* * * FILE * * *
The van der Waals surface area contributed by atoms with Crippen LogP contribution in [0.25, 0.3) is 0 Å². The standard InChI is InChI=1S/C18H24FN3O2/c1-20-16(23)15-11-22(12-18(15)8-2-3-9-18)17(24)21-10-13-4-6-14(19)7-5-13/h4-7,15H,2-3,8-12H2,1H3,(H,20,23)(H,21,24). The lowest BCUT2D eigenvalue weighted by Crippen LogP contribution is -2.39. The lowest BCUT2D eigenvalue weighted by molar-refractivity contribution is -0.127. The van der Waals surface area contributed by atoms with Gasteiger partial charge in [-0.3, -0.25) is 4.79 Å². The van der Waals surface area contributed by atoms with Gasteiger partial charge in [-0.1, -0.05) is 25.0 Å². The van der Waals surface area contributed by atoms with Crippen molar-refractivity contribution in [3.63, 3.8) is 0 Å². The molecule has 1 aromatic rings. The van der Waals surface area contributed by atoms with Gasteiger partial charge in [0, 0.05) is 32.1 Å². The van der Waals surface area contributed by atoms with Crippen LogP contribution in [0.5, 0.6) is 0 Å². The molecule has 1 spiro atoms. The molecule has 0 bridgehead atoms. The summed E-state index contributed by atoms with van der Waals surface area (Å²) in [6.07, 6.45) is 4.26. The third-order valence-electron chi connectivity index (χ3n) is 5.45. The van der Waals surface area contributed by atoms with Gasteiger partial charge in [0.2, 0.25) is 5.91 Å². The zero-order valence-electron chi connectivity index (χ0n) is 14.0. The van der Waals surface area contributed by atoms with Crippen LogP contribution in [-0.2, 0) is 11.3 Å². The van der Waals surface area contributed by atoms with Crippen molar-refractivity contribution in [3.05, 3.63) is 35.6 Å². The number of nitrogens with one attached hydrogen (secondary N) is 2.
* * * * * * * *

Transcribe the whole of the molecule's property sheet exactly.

The van der Waals surface area contributed by atoms with Crippen LogP contribution in [0.25, 0.3) is 0 Å². The standard InChI is InChI=1S/C18H24FN3O2/c1-20-16(23)15-11-22(12-18(15)8-2-3-9-18)17(24)21-10-13-4-6-14(19)7-5-13/h4-7,15H,2-3,8-12H2,1H3,(H,20,23)(H,21,24). The lowest BCUT2D eigenvalue weighted by Crippen LogP contribution is -2.39. The lowest BCUT2D eigenvalue weighted by molar-refractivity contribution is -0.127. The van der Waals surface area contributed by atoms with Gasteiger partial charge in [-0.3, -0.25) is 4.79 Å². The van der Waals surface area contributed by atoms with Gasteiger partial charge in [-0.1, -0.05) is 25.0 Å². The van der Waals surface area contributed by atoms with Crippen molar-refractivity contribution in [3.63, 3.8) is 0 Å². The molecule has 1 aromatic rings. The van der Waals surface area contributed by atoms with Gasteiger partial charge in [0, 0.05) is 32.1 Å². The van der Waals surface area contributed by atoms with Crippen LogP contribution in [0.5, 0.6) is 0 Å². The molecule has 1 spiro atoms. The molecule has 0 bridgehead atoms. The summed E-state index contributed by atoms with van der Waals surface area (Å²) in [6.07, 6.45) is 4.26. The third-order valence-electron chi connectivity index (χ3n) is 5.45. The van der Waals surface area contributed by atoms with Gasteiger partial charge in [0.2, 0.25) is 5.91 Å². The zero-order valence-electron chi connectivity index (χ0n) is 14.0. The van der Waals surface area contributed by atoms with Crippen LogP contribution in [-0.2, 0) is 11.3 Å². The van der Waals surface area contributed by atoms with Crippen molar-refractivity contribution in [3.05, 3.63) is 35.6 Å². The number of nitrogens with one attached hydrogen (secondary N) is 2.